When the men with the straitjackets finally come for me, when Sheppard Pratt sets aside a room for me to spend my remaining days, drugged and muttering to myself, it will be because of this.
No, not the misery of yet another Orioles season ending with a whimper instead of a bang, although that's not helping.
What's truly, totally going to send me over the edge is the incessant beeping of my dear fellow drivers - more specifically, those who engage in what I've come to call Unjustified Gratuitous Honking, or simply, UGH.
What sets UGH apart from other forms of equally annoying beeping - such as HUH (Highly Unreasonable Honking, as in blasting your horn when the highway jams up, as if that's going to clear the way) - is the UGHsters' utter confidence in their victimhood and total sense of aggrievement, even as they're pinning, or honking, the blame on someone else.
I seem to have a particularly UGH-inducing road to work. It is paved not so much with good intentions but intermittent construction - to drive up Calvert Street through downtown these days is to navigate a series of barricades, blinking orange arrows and lane shifts.
This week, I had the most egregious UGH experience yet.
I had just driven past Harborplace, going north on Light Street where it turns into Calvert at Pratt. As you cross the next street, Lombard, you hit the first bit of construction - or rather, "progress," as the sign the city has put up calls it.
As you approach the intersection, there's a sign - yes, it applies to everyone, even you! - with an arrow that identifies the leftmost lane as a left-turn-only lane, onto Lombard. It's almost a mnemonic, or at least alliterative: leftmost lane must turn left on Lombard. The other two lanes to the right are through lanes, though they shift slightly to the left to accommodate that slow "progress" happening on the right side of Calvert.
You can see where this is going, literally: I don't know how many times drivers in the leftmost lane go straight, either missing or ignoring the left-turn-only sign. Yes, people are going to make mistakes every once in a while, and we must graciously forgive them - if only they don't compound it with an UGH.
So there I was in the middle lane, taking the straight and narrow path up Calvert, when the driver to the left nearly plows into me as she, too, heads straight, past the left-turn-only sign over her lane.
Bad enough, but then she starts honking at me - and keeps furiously honking as she tailgates me up Calvert.
It was sort of funny, actually, all this misplaced righteousness, until it started to get irritating. I decided to stop and get out and explain things to the honking idiot - I mean, misinformed motorist. This, I fear, is one of my unique job hazards- if you spend your working hours telling people things, it tends to extend into the rest of your life.
Of course, I should have been worried that she was armed or otherwise dangerous. But I made one of those instant calculations - hmm, expensive imported sedan, a woman driver, broad daylight, busy street, an affinity license plate that seemed to indicate the worst she might be packing was a riding crop - and was about to throw caution to the wind in my noble quest further this driver's education.
But then, I realized someone who ignores traffic signs would also ignore a fellow motorist on the sidewalk, trying to get her to roll down her window and listen to an entirely reasoned explanation of the error of her ways. And, indeed, she pulled around to the right lane, missing the gentle (well, "energetic") admonition (um, "enthusiastic conveyance of information") that I was giving her through my passenger side window as she sped by.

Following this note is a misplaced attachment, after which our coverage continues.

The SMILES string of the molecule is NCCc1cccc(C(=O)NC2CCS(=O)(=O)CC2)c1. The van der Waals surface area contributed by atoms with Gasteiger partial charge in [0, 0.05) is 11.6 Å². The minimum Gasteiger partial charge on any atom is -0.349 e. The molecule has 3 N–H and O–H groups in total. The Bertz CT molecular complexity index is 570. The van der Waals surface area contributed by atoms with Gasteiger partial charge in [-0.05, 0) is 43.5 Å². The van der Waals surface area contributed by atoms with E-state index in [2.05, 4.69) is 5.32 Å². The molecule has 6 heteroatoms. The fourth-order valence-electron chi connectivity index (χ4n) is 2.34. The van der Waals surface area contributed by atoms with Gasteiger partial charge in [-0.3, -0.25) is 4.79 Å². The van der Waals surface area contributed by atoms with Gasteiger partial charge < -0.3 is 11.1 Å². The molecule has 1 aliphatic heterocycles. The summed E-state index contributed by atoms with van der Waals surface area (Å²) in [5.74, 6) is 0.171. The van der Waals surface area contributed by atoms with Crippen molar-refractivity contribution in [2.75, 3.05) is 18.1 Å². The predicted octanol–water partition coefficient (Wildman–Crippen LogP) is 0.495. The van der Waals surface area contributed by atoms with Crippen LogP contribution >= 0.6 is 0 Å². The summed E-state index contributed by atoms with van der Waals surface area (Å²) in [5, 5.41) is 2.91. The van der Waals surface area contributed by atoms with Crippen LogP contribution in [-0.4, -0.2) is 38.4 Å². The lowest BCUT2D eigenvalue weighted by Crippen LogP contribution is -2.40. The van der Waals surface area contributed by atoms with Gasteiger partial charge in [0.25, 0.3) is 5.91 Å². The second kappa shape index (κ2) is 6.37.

Another teaching moment, lost forever.
That's the problem with UGHs - there's not much you can do. How exactly do you convey to the UGHmeister several cars behind you that the reason you're not going, even though the light has turned green, is that you're trying to make a turn (yes, that's what the blinker means) but waiting for a pedestrian to cross the street?
It's probably hopeless: A survey by GMAC Insurance found shocking levels of driver ignorance - 20 percent had no clue that pedestrians have the right of way in a crosswalk, one in three said they don't usually stop for them and a third admitted to speeding up to make a yellow light even when pedestrians are in their path.
I often think we have some the worst drivers in the country here. Maybe it's that I grew up in the friendlier, more spread-out Midwest, and in a city, Chicago, that has the kind of great public transportation that helps keep a lot of cars - and aggravation - off the streets.
But I've never seen such angry drivers as those here - and I've driven in a lot of notoriously traffic-choked cities like Los Angeles, Houston and Boston.
I decided to find proof for this little prejudice of mine, and, as in the way of self-fulfilling prophecies, if you go looking for something, you generally can find it.
That GMAC survey, for example, found that drivers in the Northeast scored the worst in a 20-question test that they gave to more than 5,000 drivers across the country.
Maryland ranked a bottom-scraping 46th, with only New York, New Jersey, Massachusetts, Washington D.C. and Rhode Island scoring lower.
And lest you blame our score on Maryland's self-important Washington suburbs, with all those federal workers speeding and tailgating to get to their oh-so-vital jobs in D.C., consider this: Another insurance company annually ranks cities in what it calls the Allstate America's Best Drivers Report. Allstate calculates how often the average driver in a particular city will get into an accident, then ranks them from best to worst.
Baltimore came in 186th, out of 197 cities.